device-automounter moved to kdereview

Sven Burmeister sven.burmeister at
Sun Aug 16 22:04:01 BST 2009

Am Samstag, 15. August 2009 15:47:06 schrieb Kevin Ottens:
> On Sunday 9 August 2009 21:34:45 Trever Fischer wrote:
> > I've moved device-automounter out of playground and into kdereview. After
> > the review, I hope for it to end up in kdebase/runtime/solid/.
> Shouldn't be a problem I guess if we can agree on a few changes. :-)
> > Then after that, I hope to combine it with the solid-actions-kcm to let
> > it handle other automatic execution of actions when devices get attached.
> Well, at least for the configuration parts that looks like the way to go.
> All this stuff should be presented at one place (from the user pov). You'll
> probably have to discuss with Ben Cooksley for that who is in charge of the
> action kcm.
> BTW, most of the people working on the hardware related topics are on kde-
> hardware-devel so you probably want to register there.
> > device-automounter is a small kded plugin and kcm page that adds
> > removable media automounting to KDE. Its more than blindly automatic,
> > since it has a little bit more logic (further describe in the SETTINGS
> > file) to make it smarter than your average automounter, while still
> > behaving without configuration as a naive user would expect.
> I took a look at it and it's mostly doing it blindly albeit a few
> heuristics as you mentionned. In any case that's the kind of stuff which
> can't work in a multi-user environment, and it can also cause troubles when
> someone is deleting/creating/formatting partitions. So here is my (short)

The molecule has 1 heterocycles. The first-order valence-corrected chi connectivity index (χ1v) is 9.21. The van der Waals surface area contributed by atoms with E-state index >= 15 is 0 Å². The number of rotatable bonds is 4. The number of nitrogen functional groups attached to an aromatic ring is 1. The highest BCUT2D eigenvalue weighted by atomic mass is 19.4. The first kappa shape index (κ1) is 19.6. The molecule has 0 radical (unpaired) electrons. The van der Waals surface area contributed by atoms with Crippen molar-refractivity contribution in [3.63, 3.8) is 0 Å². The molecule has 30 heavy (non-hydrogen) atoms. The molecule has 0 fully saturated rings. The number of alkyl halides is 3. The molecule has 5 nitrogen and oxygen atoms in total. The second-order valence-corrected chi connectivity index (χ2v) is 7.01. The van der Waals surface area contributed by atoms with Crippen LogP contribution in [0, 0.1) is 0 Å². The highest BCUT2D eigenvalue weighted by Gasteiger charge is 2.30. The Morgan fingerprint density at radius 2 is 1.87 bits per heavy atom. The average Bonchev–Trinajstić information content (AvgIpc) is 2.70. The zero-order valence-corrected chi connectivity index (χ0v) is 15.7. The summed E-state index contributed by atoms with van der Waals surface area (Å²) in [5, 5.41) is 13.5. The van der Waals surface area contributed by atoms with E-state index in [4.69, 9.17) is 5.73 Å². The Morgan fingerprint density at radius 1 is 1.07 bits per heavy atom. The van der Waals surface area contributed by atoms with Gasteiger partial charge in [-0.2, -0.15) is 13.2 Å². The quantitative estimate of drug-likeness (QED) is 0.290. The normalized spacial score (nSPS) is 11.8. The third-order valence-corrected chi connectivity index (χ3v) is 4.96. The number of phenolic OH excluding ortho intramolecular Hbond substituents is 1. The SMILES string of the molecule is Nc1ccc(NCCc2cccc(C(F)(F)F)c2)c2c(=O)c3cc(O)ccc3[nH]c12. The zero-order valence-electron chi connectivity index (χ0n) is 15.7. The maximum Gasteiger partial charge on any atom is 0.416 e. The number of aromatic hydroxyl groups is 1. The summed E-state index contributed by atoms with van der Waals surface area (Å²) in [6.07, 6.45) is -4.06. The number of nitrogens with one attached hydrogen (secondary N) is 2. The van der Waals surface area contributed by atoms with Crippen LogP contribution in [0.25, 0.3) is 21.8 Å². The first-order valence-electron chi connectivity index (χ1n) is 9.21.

> list of proposed changes.

About the former. How many computers that run KDE are real multi-user 
environments, i.e. two or more users logged in at the same time?

> 2) AutomountEnabled should have false by default. So that means that (with
> the previous change) automounting is completely shutdown by default. We
> can't really afford having something doing automounting enabled by default
> for the reasons I pointed out above (multi-user envs, formatting, etc.)

I disagree at least in parts because I claim that newbies and "normal" users, 
i.e. those with less knowledge should be the ones defaults aim at. So I'd 
consider it harder for a newbie finding out why his device does not get 
automounted then for an advanced user to disable it for real multi-user 
environments, be it at home or even more so in an enterprise. About the 
formatting and partition creating issues, what are these and how likely are 
they to affect the normal user?

There should be some discussion about the actual cases where this can lead to 
problems and better ways around them than just disabling this useful feature.


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